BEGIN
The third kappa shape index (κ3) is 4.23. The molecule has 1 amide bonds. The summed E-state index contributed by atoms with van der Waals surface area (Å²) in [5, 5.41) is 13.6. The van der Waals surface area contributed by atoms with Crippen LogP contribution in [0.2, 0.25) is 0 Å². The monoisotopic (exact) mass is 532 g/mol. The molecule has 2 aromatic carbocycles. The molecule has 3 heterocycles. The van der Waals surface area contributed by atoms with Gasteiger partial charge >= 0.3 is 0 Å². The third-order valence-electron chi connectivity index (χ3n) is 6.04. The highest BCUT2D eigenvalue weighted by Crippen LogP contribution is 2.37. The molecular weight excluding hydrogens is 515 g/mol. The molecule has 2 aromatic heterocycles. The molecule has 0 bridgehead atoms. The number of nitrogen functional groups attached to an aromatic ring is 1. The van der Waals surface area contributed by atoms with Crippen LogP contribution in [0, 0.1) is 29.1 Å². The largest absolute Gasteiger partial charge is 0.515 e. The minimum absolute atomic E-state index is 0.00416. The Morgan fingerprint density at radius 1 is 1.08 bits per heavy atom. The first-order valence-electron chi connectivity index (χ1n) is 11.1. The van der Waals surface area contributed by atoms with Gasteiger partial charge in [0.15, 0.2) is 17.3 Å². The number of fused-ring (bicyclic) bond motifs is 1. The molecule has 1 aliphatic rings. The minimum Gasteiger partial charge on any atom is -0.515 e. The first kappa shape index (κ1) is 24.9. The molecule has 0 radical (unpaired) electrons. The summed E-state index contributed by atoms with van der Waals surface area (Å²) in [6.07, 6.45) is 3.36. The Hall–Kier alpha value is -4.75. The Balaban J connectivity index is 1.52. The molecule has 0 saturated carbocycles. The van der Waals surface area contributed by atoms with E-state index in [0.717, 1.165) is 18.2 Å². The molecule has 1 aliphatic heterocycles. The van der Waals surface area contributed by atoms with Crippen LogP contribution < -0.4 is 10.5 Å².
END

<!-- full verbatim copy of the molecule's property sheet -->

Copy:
The third kappa shape index (κ3) is 4.23. The molecule has 1 amide bonds. The summed E-state index contributed by atoms with van der Waals surface area (Å²) in [5, 5.41) is 13.6. The van der Waals surface area contributed by atoms with Crippen LogP contribution in [0.2, 0.25) is 0 Å². The monoisotopic (exact) mass is 532 g/mol. The molecule has 2 aromatic carbocycles. The molecule has 3 heterocycles. The van der Waals surface area contributed by atoms with Gasteiger partial charge >= 0.3 is 0 Å². The third-order valence-electron chi connectivity index (χ3n) is 6.04. The highest BCUT2D eigenvalue weighted by Crippen LogP contribution is 2.37. The molecular weight excluding hydrogens is 515 g/mol. The molecule has 2 aromatic heterocycles. The molecule has 0 bridgehead atoms. The number of nitrogen functional groups attached to an aromatic ring is 1. The van der Waals surface area contributed by atoms with Crippen LogP contribution in [0, 0.1) is 29.1 Å². The largest absolute Gasteiger partial charge is 0.515 e. The minimum absolute atomic E-state index is 0.00416. The Morgan fingerprint density at radius 1 is 1.08 bits per heavy atom. The first-order valence-electron chi connectivity index (χ1n) is 11.1. The van der Waals surface area contributed by atoms with Gasteiger partial charge in [0.15, 0.2) is 17.3 Å². The number of fused-ring (bicyclic) bond motifs is 1. The molecule has 1 aliphatic rings. The minimum Gasteiger partial charge on any atom is -0.515 e. The first kappa shape index (κ1) is 24.9. The molecule has 0 radical (unpaired) electrons. The summed E-state index contributed by atoms with van der Waals surface area (Å²) in [6.07, 6.45) is 3.36. The Hall–Kier alpha value is -4.75. The Balaban J connectivity index is 1.52. The molecule has 0 saturated carbocycles. The van der Waals surface area contributed by atoms with E-state index in [0.717, 1.165) is 18.2 Å². The molecule has 1 aliphatic heterocycles. The van der Waals surface area contributed by atoms with Crippen LogP contribution < -0.4 is 10.5 Å².